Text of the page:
Many individuals who suffer a concussion do not seek medical care for their symptoms, and might suffer long-lasting, progressive, and profound cognitive, psychiatric, and neurologic effects. An article published online ahead of print October 26, 2012, in Telemedicine and e-Health, describes the first use of teleconcussion, a solution for management and follow-up of a concussed athlete with remote access technology.
In “Teleconcussion: An Innovative Approach to Screening, Diagnosis, and Management of Mild Traumatic Brain Injury,” Bert Vargas, MD, and his team from the Mayo Clinic Arizona—Neurology, Phoenix, present a case study about using telemedicine to assess and manage a high school athlete who had begun to resume physical activity following a concussion, in advance of accepted return-to-play guidelines. Arizona law reportedly mandates that interscholastic athletes removed from competitions for suspicion of having a concussion must have formal clearance by a specially trained health care provider before returning to play. According to the article, the use of telemedicine networks to facilitate timely access to subspecialty care can help ensure the health and safety of rural student-athletes.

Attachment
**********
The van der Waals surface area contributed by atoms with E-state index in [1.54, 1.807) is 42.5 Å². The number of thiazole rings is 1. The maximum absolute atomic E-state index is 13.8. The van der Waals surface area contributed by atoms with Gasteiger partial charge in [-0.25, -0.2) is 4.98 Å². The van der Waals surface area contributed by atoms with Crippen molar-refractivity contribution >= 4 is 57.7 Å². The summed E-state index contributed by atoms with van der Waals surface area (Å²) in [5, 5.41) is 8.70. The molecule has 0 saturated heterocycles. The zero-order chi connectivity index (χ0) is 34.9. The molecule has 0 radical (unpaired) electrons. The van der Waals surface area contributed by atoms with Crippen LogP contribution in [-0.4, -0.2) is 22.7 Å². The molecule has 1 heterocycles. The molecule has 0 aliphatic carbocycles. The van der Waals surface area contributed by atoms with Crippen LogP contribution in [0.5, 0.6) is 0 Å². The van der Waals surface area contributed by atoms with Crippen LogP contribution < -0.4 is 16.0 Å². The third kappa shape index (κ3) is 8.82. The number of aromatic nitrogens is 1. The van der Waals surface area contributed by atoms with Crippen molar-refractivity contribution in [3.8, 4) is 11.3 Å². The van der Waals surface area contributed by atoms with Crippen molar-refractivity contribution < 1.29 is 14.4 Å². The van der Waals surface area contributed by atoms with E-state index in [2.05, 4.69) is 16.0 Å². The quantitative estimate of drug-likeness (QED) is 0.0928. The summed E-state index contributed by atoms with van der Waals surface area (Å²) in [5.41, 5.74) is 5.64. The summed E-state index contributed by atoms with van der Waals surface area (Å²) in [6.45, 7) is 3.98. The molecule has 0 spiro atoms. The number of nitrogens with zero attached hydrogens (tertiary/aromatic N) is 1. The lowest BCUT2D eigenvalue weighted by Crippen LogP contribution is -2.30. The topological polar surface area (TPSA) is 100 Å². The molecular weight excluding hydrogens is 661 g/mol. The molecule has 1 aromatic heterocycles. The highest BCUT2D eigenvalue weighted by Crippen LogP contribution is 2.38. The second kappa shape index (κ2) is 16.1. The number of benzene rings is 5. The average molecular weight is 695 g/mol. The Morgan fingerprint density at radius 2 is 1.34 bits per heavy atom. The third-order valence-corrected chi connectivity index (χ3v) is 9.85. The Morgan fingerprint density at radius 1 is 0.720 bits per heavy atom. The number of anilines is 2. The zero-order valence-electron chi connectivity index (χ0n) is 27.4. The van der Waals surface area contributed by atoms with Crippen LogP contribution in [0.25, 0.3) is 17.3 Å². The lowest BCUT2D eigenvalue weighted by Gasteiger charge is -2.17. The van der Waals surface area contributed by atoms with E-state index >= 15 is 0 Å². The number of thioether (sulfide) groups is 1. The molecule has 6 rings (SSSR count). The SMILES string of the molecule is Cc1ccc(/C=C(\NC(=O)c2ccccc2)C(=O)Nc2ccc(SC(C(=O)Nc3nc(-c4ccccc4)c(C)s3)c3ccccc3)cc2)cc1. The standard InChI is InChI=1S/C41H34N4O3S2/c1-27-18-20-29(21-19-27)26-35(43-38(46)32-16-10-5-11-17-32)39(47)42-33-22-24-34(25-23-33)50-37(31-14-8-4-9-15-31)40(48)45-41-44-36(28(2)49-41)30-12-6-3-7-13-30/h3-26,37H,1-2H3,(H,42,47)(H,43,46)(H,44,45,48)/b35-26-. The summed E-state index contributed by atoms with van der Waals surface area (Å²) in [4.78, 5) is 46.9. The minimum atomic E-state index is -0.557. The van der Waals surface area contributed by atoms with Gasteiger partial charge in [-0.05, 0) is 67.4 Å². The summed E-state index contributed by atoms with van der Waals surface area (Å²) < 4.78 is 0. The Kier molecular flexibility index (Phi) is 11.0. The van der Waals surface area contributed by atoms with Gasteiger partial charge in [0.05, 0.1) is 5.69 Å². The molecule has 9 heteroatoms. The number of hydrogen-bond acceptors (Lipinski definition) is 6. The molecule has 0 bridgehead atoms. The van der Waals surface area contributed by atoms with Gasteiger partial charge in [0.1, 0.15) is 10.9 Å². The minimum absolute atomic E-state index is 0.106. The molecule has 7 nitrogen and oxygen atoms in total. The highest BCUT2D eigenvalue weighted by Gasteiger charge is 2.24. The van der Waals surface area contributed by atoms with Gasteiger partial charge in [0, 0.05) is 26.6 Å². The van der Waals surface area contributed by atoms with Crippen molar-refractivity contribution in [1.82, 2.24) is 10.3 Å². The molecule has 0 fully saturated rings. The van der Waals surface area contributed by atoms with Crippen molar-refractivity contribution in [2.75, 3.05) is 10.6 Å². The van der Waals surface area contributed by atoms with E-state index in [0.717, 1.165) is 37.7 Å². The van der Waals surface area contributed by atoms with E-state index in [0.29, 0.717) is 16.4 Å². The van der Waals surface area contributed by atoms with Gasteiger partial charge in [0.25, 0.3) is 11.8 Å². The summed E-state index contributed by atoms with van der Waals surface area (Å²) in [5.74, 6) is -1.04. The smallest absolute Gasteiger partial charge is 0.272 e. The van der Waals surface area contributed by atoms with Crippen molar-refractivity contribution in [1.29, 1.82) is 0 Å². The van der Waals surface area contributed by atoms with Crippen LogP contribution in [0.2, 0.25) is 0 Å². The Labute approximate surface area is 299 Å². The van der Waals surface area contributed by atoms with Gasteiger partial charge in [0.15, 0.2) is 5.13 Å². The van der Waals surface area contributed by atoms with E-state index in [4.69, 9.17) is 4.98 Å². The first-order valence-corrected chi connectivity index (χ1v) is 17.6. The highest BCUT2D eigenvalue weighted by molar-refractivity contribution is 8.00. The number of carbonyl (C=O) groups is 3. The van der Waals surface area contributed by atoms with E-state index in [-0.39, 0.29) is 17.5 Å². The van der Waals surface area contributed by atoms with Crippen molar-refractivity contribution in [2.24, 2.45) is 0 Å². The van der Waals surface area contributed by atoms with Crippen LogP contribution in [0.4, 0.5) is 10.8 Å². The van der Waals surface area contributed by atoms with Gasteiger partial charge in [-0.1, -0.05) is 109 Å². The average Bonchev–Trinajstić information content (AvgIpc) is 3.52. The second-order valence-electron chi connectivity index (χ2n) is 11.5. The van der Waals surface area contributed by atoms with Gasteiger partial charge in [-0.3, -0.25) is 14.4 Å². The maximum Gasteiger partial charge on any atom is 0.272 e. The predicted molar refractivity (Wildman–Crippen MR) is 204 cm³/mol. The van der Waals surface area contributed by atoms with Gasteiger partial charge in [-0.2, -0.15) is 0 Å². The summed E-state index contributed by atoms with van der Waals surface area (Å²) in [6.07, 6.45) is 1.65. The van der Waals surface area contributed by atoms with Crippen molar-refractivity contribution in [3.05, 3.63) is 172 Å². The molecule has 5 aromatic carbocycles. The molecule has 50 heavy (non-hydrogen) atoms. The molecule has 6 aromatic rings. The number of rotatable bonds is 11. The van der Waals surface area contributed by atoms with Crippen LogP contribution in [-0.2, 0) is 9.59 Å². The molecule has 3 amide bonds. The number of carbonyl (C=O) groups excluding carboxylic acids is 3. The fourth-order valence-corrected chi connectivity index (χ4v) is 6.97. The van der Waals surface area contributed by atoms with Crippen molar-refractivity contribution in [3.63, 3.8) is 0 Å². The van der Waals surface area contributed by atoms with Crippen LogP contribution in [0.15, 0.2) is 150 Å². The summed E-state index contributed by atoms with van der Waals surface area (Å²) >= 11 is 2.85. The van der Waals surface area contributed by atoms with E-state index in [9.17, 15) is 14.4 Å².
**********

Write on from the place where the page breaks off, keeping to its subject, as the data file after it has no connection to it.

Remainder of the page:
“The ability to identify a mild traumatic brain injury (TBI) soon after it is sustained, whether on the battlefield or the sports field, is of great importance and high utility,” Charles R. Doarn, MBA, one of the editors-in-chief of the journal and research professor of family and community medicine from the University of Cincinnati, says. He adds that the integration of Vargas et al’s teleconcussion study can “add great value to this very important field.”
[Source: Telemedicine and e-Health]